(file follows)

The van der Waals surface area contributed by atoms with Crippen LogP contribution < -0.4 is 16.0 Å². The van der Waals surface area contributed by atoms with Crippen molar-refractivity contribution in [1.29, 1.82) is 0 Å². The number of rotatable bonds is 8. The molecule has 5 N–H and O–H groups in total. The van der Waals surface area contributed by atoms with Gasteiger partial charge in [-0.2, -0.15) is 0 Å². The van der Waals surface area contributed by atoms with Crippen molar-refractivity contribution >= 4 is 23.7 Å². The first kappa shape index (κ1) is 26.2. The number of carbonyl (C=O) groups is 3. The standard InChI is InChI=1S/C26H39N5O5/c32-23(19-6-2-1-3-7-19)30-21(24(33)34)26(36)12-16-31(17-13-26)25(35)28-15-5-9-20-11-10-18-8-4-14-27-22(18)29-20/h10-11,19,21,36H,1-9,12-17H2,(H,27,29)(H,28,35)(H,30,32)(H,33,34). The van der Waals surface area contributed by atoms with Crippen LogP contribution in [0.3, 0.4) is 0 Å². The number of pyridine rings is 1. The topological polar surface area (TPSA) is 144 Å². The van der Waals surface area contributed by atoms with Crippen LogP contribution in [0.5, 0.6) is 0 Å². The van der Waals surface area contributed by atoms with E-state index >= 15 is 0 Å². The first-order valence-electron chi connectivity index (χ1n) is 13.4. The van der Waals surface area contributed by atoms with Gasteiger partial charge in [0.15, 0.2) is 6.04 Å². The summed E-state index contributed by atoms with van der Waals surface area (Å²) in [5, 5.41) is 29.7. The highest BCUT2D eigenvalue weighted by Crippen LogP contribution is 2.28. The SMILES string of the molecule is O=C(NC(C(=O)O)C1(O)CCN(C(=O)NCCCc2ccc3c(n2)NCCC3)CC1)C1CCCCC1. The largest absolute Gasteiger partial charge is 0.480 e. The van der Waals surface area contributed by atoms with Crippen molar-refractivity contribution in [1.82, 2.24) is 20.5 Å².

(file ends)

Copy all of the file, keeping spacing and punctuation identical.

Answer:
The van der Waals surface area contributed by atoms with Crippen LogP contribution < -0.4 is 16.0 Å². The van der Waals surface area contributed by atoms with Crippen molar-refractivity contribution in [1.29, 1.82) is 0 Å². The number of rotatable bonds is 8. The molecule has 5 N–H and O–H groups in total. The van der Waals surface area contributed by atoms with Gasteiger partial charge in [-0.2, -0.15) is 0 Å². The van der Waals surface area contributed by atoms with Crippen molar-refractivity contribution >= 4 is 23.7 Å². The first kappa shape index (κ1) is 26.2. The number of carbonyl (C=O) groups is 3. The standard InChI is InChI=1S/C26H39N5O5/c32-23(19-6-2-1-3-7-19)30-21(24(33)34)26(36)12-16-31(17-13-26)25(35)28-15-5-9-20-11-10-18-8-4-14-27-22(18)29-20/h10-11,19,21,36H,1-9,12-17H2,(H,27,29)(H,28,35)(H,30,32)(H,33,34). The van der Waals surface area contributed by atoms with Crippen LogP contribution in [0.3, 0.4) is 0 Å². The number of pyridine rings is 1. The topological polar surface area (TPSA) is 144 Å². The van der Waals surface area contributed by atoms with Crippen LogP contribution in [0.5, 0.6) is 0 Å². The van der Waals surface area contributed by atoms with E-state index >= 15 is 0 Å². The first-order valence-electron chi connectivity index (χ1n) is 13.4. The van der Waals surface area contributed by atoms with Gasteiger partial charge in [0.15, 0.2) is 6.04 Å². The summed E-state index contributed by atoms with van der Waals surface area (Å²) in [5, 5.41) is 29.7. The highest BCUT2D eigenvalue weighted by Crippen LogP contribution is 2.28. The SMILES string of the molecule is O=C(NC(C(=O)O)C1(O)CCN(C(=O)NCCCc2ccc3c(n2)NCCC3)CC1)C1CCCCC1. The largest absolute Gasteiger partial charge is 0.480 e. The van der Waals surface area contributed by atoms with Crippen molar-refractivity contribution in [1.82, 2.24) is 20.5 Å².